Commercial Real Estate Loans 101: Everything You Need to Know
You’re driving home from work one day and you see it!
A FOR SALE sign is posted in front of that busy strip mall. You know the one with popular retails stores and a parking lot full of cars. You notice the phrase Short Sale dangling from the bottom of the for sale sign.
Have you finally found that gem of an investment opportunity? When the average return on investment for commercial real estate is 9.5 percent, it’s certainly worth finding out!
If you think this might be your gem, you’ll need to learn about commercial property loans. Keep reading to get some commercial real estate lending basics.
What Is a Commercial Real Estate Loan?
A commercial real estate loan is a mortgage on a commercial property. A commercial property loan can be used for acquisition, development or construction.
Commercial property is income-producing real estate that is used solely for business purposes, such as:
- Office buildings
- Strip malls
- Industrial plants
- Medical centers
- Apartment buildings
Unless you have the cash to pay the full purchase price of a commercial property, you’ll need to secure financing. How hard could that be? After all, you have a residential mortgage. Isn’t it fair to assume a commercial mortgage wouldn’t be much different?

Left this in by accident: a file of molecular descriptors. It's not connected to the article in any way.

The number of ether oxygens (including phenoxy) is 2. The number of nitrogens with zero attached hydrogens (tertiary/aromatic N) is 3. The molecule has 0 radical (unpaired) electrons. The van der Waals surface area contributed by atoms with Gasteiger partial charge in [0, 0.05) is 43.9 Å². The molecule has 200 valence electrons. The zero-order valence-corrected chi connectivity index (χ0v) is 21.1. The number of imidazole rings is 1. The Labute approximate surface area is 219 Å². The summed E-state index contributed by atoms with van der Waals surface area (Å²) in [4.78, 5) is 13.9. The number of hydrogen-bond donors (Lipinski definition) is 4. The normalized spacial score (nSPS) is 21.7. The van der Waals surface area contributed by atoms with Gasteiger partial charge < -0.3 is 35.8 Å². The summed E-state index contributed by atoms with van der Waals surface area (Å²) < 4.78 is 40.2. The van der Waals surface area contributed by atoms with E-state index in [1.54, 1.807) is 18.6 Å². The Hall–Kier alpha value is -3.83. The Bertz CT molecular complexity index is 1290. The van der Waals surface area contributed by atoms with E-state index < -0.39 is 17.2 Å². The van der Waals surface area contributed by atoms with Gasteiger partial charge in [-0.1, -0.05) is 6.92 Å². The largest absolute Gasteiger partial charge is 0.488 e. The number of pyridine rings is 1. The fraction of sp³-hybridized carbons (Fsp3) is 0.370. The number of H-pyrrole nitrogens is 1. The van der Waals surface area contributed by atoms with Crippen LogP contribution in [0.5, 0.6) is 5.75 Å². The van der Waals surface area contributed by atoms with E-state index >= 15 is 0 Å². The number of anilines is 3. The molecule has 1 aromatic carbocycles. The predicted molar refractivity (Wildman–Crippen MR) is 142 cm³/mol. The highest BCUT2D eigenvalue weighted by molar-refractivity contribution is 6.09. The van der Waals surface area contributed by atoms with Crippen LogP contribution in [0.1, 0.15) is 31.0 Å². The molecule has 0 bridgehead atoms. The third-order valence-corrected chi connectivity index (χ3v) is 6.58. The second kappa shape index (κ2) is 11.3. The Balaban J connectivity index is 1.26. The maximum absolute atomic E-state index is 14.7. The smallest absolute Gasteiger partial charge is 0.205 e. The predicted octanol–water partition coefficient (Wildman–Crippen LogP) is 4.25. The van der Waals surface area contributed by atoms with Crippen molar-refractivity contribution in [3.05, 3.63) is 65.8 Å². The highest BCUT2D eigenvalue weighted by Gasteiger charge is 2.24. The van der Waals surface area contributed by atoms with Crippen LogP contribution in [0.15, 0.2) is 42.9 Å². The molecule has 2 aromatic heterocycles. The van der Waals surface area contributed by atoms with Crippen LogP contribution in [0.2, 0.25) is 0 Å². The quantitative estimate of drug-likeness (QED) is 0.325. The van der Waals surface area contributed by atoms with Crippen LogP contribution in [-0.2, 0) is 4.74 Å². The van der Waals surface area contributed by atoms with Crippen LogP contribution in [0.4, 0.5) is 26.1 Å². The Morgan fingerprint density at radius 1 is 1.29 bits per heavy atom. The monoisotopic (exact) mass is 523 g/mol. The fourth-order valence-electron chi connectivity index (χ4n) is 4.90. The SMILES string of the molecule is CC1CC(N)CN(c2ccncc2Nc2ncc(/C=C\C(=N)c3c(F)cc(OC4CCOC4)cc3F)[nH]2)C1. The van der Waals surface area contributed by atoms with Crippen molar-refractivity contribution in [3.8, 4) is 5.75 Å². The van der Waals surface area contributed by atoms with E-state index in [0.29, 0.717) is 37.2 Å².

This assumption would be a rookie mistake for first-time commercial real estate investors! Both types of mortgages are collateralized with real estate, but the similarities end there. Let’s take a look at the differences.
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How Are Commercial Property Loans Different from Residential Property Loans?
The best way to understand the differences between commercial mortgages and residential mortgages is to put yourself in the shoes of the lender. In short, commercial mortgages are perceived as riskier investments than residential mortgages. Here are a few reasons for the perception of higher risk:
Your priorities. If you’re in the position to be purchasing commercial property, you most likely own your own home. When a lender reviews all of the debt obligations of a borrower, they think about which obligations a borrower prioritizes if their ability to pay all their bills were to become limited. Lenders know that a borrower will prioritize payment of their residential mortgage over their commercial property mortgage.